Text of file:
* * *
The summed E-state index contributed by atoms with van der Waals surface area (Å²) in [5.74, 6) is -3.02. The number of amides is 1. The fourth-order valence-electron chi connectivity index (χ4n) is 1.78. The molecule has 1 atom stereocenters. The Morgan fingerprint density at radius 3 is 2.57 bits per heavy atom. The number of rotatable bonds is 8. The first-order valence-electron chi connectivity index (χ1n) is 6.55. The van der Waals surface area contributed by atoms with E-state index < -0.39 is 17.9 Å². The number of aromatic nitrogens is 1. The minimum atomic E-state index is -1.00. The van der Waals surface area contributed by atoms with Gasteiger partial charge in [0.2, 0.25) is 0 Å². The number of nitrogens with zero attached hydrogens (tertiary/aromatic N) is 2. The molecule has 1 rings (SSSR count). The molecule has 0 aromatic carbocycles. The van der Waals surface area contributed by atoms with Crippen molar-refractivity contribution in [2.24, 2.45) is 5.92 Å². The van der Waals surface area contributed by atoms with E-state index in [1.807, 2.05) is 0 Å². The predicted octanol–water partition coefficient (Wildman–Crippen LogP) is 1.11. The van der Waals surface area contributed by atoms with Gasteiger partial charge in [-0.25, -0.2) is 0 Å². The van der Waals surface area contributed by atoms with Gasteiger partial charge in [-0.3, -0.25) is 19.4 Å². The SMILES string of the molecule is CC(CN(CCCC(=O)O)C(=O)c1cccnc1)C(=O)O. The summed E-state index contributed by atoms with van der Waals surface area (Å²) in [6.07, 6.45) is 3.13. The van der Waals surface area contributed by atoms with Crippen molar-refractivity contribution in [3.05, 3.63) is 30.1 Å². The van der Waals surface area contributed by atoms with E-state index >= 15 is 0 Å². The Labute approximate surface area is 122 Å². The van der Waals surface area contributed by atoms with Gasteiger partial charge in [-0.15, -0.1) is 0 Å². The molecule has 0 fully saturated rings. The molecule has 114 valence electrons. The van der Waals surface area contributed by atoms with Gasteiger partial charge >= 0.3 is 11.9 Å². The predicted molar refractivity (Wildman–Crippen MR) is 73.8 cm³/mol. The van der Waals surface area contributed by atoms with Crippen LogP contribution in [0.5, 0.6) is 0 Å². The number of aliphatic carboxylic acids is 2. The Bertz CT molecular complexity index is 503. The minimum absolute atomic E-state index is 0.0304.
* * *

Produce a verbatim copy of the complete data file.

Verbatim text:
The summed E-state index contributed by atoms with van der Waals surface area (Å²) in [5.74, 6) is -3.02. The number of amides is 1. The fourth-order valence-electron chi connectivity index (χ4n) is 1.78. The molecule has 1 atom stereocenters. The Morgan fingerprint density at radius 3 is 2.57 bits per heavy atom. The number of rotatable bonds is 8. The first-order valence-electron chi connectivity index (χ1n) is 6.55. The van der Waals surface area contributed by atoms with E-state index < -0.39 is 17.9 Å². The number of aromatic nitrogens is 1. The minimum atomic E-state index is -1.00. The van der Waals surface area contributed by atoms with Gasteiger partial charge in [0.2, 0.25) is 0 Å². The number of nitrogens with zero attached hydrogens (tertiary/aromatic N) is 2. The molecule has 1 rings (SSSR count). The molecule has 0 aromatic carbocycles. The van der Waals surface area contributed by atoms with Crippen molar-refractivity contribution in [2.24, 2.45) is 5.92 Å². The van der Waals surface area contributed by atoms with E-state index in [1.807, 2.05) is 0 Å². The predicted octanol–water partition coefficient (Wildman–Crippen LogP) is 1.11. The van der Waals surface area contributed by atoms with Gasteiger partial charge in [-0.25, -0.2) is 0 Å². The van der Waals surface area contributed by atoms with Gasteiger partial charge in [-0.3, -0.25) is 19.4 Å². The SMILES string of the molecule is CC(CN(CCCC(=O)O)C(=O)c1cccnc1)C(=O)O. The summed E-state index contributed by atoms with van der Waals surface area (Å²) in [6.07, 6.45) is 3.13. The van der Waals surface area contributed by atoms with Crippen molar-refractivity contribution in [3.05, 3.63) is 30.1 Å². The van der Waals surface area contributed by atoms with E-state index >= 15 is 0 Å². The Labute approximate surface area is 122 Å². The van der Waals surface area contributed by atoms with Gasteiger partial charge in [-0.15, -0.1) is 0 Å². The molecule has 0 fully saturated rings. The molecule has 114 valence electrons. The van der Waals surface area contributed by atoms with Gasteiger partial charge >= 0.3 is 11.9 Å². The predicted molar refractivity (Wildman–Crippen MR) is 73.8 cm³/mol. The van der Waals surface area contributed by atoms with Crippen LogP contribution in [0.5, 0.6) is 0 Å². The number of aliphatic carboxylic acids is 2. The Bertz CT molecular complexity index is 503. The minimum absolute atomic E-state index is 0.0304.